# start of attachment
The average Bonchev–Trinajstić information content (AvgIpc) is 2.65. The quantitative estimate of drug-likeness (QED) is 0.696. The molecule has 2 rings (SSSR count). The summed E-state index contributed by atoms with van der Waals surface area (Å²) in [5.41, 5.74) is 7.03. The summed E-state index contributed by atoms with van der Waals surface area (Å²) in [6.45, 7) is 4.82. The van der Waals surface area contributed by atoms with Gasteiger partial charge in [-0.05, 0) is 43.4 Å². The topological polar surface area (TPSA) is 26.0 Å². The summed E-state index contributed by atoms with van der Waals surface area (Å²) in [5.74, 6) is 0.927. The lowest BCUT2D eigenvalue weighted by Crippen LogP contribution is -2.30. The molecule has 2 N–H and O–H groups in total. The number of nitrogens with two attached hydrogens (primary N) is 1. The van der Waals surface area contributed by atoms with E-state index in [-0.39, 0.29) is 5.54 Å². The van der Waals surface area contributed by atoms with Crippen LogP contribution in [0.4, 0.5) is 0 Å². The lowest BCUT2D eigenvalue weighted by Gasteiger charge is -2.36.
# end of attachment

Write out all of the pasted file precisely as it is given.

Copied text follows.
The average Bonchev–Trinajstić information content (AvgIpc) is 2.65. The quantitative estimate of drug-likeness (QED) is 0.696. The molecule has 2 rings (SSSR count). The summed E-state index contributed by atoms with van der Waals surface area (Å²) in [5.41, 5.74) is 7.03. The summed E-state index contributed by atoms with van der Waals surface area (Å²) in [6.45, 7) is 4.82. The van der Waals surface area contributed by atoms with Gasteiger partial charge in [-0.05, 0) is 43.4 Å². The topological polar surface area (TPSA) is 26.0 Å². The summed E-state index contributed by atoms with van der Waals surface area (Å²) in [5.74, 6) is 0.927. The lowest BCUT2D eigenvalue weighted by Crippen LogP contribution is -2.30. The molecule has 2 N–H and O–H groups in total. The number of nitrogens with two attached hydrogens (primary N) is 1. The van der Waals surface area contributed by atoms with E-state index in [-0.39, 0.29) is 5.54 Å². The van der Waals surface area contributed by atoms with Crippen LogP contribution in [0.4, 0.5) is 0 Å². The lowest BCUT2D eigenvalue weighted by Gasteiger charge is -2.36.